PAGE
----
Editor’s Take: Sex, Violence, and Assisted Living

Sometimes it seems that when it comes to media coverage, assisted living just can’t win. Any doubters should check out this week’s headlines.

In one newsflash, assisted living providers were scolded for being too restrictive of residents’ sex lives. “Older people have sex. But it seems that some assisted-living facilities may be the last ones to get the word on this,” reads the lead of a Huffington Post write-up about a recently published study on sex in AL.

Is that true? Or perhaps assisted living providers are all too aware that older people have sex, it’s just that often, these sexual encounters are violent. That’s suggested by a separate study, which also made headlines this week, which found that assisted living facilities should do more to protect seniors and staff from the physical, verbal, and sexual violence often perpetrated by residents.


The Huffington Post article was about a small study coming out of the Gerontology Institute at Georgia State University. Researchers investigated six assisted living communities in Atlanta, and found that administrators and other workers agreed about residents’ having the right to be sexually intimate, but that concerns around safety and consent meant that privacy often was compromised, making it difficult for residents to canoodle.

“While assisted-living facilities have many rules, they typically lack systematic policies about how to manage sexual behavior among residents ― which falls under residents’ rights,” study author Elisabeth Burgess stated in a press release.

The Huffington Post singled out RiverSpring Health’s Hebrew Home as a model for progressive sexual rights policies. I’ve reported on this community several times as have other news sources—it’s the go-to example of a progressive sexual rights policy. I agree that the Hebrew Home is a great example of what communities can do to with regard to residents’ rights to be intimate. But there must be a reason why the policy model has not caught on more widely; in fact, it seems obvious there are several reasons, including a general squeamishness that adult children and others have around seniors’ sexuality. But it seems that the threat of sexual violence or nonconsensual encounters also is playing a big part, the Georgia State researchers and the Huffington Post pointed out.


Still, some of the media coverage around the Georgia State sexuality study took on a chiding tone around these privacy and safety concerns, the subtext being that providers are going too far in this regard and are encroaching on residents’ rights.

Yet, the coverage of the other study findings, regarding violence, go in the opposite direction and say assisted living providers need to go further to ensure everyone’s safety and security.

Here’s the lead from Kaiser Health News:

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“Assisted living residents who abuse other residents or staff are likely to have dementia or severe mental illness, afflictions that pose unappreciated risks in facilities occupied by vulnerable elderly adults, a new study reported. That abuse can include physical, verbal and sexual incidents, according to a study published online last month in the Journal of Applied Gerontology.”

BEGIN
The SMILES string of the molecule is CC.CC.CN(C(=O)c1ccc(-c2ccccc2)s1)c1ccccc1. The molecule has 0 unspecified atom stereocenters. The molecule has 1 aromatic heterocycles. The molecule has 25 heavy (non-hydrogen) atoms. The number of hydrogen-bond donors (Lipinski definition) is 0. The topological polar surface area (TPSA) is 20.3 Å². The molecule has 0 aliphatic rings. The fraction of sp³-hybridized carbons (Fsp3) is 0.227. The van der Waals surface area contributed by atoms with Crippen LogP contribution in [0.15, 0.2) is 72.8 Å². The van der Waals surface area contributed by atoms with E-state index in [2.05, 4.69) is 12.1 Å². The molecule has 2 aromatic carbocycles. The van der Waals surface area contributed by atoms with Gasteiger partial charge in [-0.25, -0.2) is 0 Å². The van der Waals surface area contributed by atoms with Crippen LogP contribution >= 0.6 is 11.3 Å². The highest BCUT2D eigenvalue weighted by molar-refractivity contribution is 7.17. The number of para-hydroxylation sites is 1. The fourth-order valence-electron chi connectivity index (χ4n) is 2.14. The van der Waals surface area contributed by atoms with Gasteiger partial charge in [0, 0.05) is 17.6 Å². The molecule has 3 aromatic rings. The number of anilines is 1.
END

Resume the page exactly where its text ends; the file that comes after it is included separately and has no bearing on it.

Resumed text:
This study, led by a researcher from the Department of Health Administration and Policy at George Mason University, examined data from a 2010 survey of facility administrators, which included questions related to recent instances of violent or threatening behavior of residents. It captured data related to more than 6,800 residents at least 65 years old.

About 7.6% of residents had either physically or verbally abused other residents or staff members in the month before the survey, and 2% were involved in sexual abuse. Dementia and mental illness, not surprisingly, both were associated with significantly higher likelihood of violence.

A takeaway for family members looking into senior housing for a loved one? Look for assisted living communities that have separate memory care wings, and that train staff on the early warning signs of dangerous behavior, lead author Gilbert Gimm told KHN.

Certainly nothing wrong with Gimm’s advice. Same goes for Burgess’ saying that assisted living providers should pay more attention to sexual behavior policies. But assisted living doesn’t come off all that great in either of these studies, nor in the media coverage of them. Readers are likely to come away with their worst perceptions of assisted living reinforced, that these communities are scary, restrictive places that just can’t get it right when it comes to providing housing and care that seniors deserve.

I can’t offer any easy solutions for how assisted living can get it exactly right, but I can at least put these two studies side-by-side and try to give providers a fair shake. The findings seem legitimate and important but there’s no doubt they send somewhat mixed messages, and providers continually face a tough task in balancing freedom and security of residents—and in not getting too aggravated by media reports stating they are the “last to get the word” about their residents’ wants and needs, or that they “underappreciate” the risks encountered daily in their communities.

Written by Tim Mullaney

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